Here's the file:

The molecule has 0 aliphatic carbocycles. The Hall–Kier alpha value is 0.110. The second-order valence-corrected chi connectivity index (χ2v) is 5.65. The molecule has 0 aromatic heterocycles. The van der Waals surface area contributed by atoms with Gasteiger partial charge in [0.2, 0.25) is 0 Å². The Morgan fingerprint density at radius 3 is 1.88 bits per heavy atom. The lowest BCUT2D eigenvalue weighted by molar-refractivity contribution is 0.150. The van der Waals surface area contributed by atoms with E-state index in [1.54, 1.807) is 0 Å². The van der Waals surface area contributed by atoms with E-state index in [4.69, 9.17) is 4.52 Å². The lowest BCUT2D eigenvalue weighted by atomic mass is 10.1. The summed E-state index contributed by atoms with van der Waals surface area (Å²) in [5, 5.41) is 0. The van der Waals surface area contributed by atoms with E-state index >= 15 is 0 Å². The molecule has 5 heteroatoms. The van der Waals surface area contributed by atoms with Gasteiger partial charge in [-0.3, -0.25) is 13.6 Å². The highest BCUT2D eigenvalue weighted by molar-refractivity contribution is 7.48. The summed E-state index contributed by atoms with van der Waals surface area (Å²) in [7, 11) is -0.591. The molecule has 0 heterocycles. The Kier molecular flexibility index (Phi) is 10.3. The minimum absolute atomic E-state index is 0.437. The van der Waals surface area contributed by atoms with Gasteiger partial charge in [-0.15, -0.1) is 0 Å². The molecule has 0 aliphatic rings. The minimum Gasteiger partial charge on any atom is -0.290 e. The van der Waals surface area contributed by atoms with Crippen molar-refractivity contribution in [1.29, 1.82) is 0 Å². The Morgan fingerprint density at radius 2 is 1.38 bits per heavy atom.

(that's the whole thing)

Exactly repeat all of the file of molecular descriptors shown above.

The molecule has 0 aliphatic carbocycles. The Hall–Kier alpha value is 0.110. The second-order valence-corrected chi connectivity index (χ2v) is 5.65. The molecule has 0 aromatic heterocycles. The van der Waals surface area contributed by atoms with Gasteiger partial charge in [0.2, 0.25) is 0 Å². The Morgan fingerprint density at radius 3 is 1.88 bits per heavy atom. The lowest BCUT2D eigenvalue weighted by molar-refractivity contribution is 0.150. The van der Waals surface area contributed by atoms with E-state index in [1.54, 1.807) is 0 Å². The van der Waals surface area contributed by atoms with E-state index in [4.69, 9.17) is 4.52 Å². The lowest BCUT2D eigenvalue weighted by atomic mass is 10.1. The summed E-state index contributed by atoms with van der Waals surface area (Å²) in [5, 5.41) is 0. The van der Waals surface area contributed by atoms with E-state index >= 15 is 0 Å². The molecule has 5 heteroatoms. The van der Waals surface area contributed by atoms with Gasteiger partial charge in [-0.3, -0.25) is 13.6 Å². The highest BCUT2D eigenvalue weighted by molar-refractivity contribution is 7.48. The summed E-state index contributed by atoms with van der Waals surface area (Å²) in [7, 11) is -0.591. The molecule has 0 heterocycles. The Kier molecular flexibility index (Phi) is 10.3. The minimum absolute atomic E-state index is 0.437. The van der Waals surface area contributed by atoms with Gasteiger partial charge in [-0.15, -0.1) is 0 Å². The molecule has 0 aliphatic rings. The minimum Gasteiger partial charge on any atom is -0.290 e. The van der Waals surface area contributed by atoms with Crippen molar-refractivity contribution in [1.29, 1.82) is 0 Å². The Morgan fingerprint density at radius 2 is 1.38 bits per heavy atom.